When people hear “Chicago,” they think deep-dish pizza. But when we asked chefs for their favorite places to go for lunch in the area, the infamous crust did not make the cut — Mexican food and banh mi sandwiches did. Find their recommendations below, keeping in mind that Jeff Mauro is a trustworthy local. Whether you’re heading to Food Network in Concert this September or are a Chicagoan yourself, this list will come in handy when you’re on the hunt for an afternoon bite in the Windy City.
Geoffrey Zakarian: Frontera Grill — Rick Bayless’ place.
Anne Burrell: The Tavern on Rush is always fun to sit outside and people-watch, and Kuma’s Corner (pictured above) has even better burgers.
It’s nearly impossible to not get excited at the sight of these chocolate cupcakes. Filled with strawberry and vanilla ice cream and covered by a crunchy layer of chocolate shell topping, they’re so scrumptious that the title “Ice Cream Cupcakes” doesn’t do them justice. That’s why Food Network Magazine is challenging you to come up with something clever and fun. Submit your best name and you could win big. Here’s how to enter:
1. Read the recipe, and come up with a creative name for the dish.
2. Fill out the official entry form here.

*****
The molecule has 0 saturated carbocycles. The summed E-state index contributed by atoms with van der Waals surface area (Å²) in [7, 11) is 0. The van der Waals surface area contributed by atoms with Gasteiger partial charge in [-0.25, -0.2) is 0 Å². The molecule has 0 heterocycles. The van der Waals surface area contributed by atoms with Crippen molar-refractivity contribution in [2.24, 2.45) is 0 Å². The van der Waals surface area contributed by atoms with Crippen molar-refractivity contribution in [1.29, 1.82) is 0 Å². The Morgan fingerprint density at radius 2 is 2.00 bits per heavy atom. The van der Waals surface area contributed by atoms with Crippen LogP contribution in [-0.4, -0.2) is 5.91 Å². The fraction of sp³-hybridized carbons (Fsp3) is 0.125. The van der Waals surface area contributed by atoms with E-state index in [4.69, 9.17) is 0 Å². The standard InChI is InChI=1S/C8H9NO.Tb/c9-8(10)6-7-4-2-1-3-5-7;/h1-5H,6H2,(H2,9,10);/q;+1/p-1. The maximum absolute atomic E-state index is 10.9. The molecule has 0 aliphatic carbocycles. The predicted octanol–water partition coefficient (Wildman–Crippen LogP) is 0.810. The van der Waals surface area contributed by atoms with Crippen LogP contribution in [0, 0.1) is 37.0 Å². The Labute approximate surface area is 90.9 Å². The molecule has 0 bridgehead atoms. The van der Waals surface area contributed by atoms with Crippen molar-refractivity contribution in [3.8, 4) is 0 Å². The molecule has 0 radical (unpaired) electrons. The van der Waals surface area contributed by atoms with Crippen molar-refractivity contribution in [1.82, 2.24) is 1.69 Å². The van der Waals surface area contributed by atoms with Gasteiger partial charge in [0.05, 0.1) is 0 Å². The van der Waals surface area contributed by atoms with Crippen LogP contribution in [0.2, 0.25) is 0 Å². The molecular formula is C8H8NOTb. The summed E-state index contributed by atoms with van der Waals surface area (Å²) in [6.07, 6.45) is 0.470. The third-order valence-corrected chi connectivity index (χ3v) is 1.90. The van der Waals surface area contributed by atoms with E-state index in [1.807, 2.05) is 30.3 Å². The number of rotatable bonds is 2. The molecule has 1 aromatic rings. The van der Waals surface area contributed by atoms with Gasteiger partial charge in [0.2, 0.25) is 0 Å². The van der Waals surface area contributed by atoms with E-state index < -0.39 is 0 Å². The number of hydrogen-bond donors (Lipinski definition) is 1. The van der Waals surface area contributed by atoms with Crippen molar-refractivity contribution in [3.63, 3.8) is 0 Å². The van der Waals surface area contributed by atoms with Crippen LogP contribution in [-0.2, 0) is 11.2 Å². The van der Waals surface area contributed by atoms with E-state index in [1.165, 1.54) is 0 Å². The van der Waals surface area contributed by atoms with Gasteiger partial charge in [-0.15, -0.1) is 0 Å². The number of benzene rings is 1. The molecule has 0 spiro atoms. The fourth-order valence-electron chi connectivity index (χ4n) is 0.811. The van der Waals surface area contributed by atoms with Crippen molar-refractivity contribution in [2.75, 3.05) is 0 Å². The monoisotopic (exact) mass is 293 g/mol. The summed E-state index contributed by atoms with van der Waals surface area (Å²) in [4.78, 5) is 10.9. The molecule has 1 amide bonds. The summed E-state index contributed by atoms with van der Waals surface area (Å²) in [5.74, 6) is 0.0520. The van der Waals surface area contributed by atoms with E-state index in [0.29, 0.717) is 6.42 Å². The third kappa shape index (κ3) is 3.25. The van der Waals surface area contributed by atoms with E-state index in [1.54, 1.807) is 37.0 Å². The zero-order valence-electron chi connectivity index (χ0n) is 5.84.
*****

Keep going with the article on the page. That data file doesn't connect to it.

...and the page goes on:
Hurry — the contest closes on Tuesday, August 26, 2014! The winner will receive a $500 gift card to FoodNetworkStore.com, and three runners-up will each receive a $50 gift card.
Turn basic flatbread into a quick dinner on the grill: Brush lavash, pocketless pita, naan or other flatbread with oil and grill until marked. Flip, top with cheese and let melt, then remove from the grill and top with arugula, tomatoes, corn or other fresh vegetables, or add some prosciutto or ham. Avoid traditional tomato sauce though — it can make the bread soggy.
If you’re cooking outside and need a stovetop, put a cast-iron skillet or other ovenproof pan right on the grill. Try making a quick sauce for meat this way: Drain your marinade into the pan and bring it to a boil while the meat cooks.
You probably know Marc Forgione for his five restaurants, cookbook and Iron Chef title, but did you know that his father was a culinary star long before Marc’s lustrous career? Known as the “Godfather of American Cuisine,” Larry Forgione was one of the first chefs to embrace “farm to table” cooking. He now serves as a director at The Culinary Institute of America at Greystone in St. Helena, Calif. and continues to influence Marc in the kitchen.
October may seem far away to you — but not to the editors at Food Network Magazine. They’re on a mission to find out how America does Halloween. In the last poll, you voted on your preferred sweets. Now it’s time to share your two cents on trick-or-treating and answer more candy questions, including one about your favorite retro candy.
For the June issue of Food Network Magazine, artist Steve Casino turned ordinary peanuts into intricate Iron Chef caricatures. The “painter of nuts,” who is also a professional toy inventor, says the most difficult part of the process isn’t painting on such a small canvas, it’s finding the perfect nut — he’ll go through thousands of peanuts before finding the right shape.
Click play on the video above to catch a glimpse of the process and see the peanut chefs in the making.
Which Food Network chef would you like to see in peanut form? Read more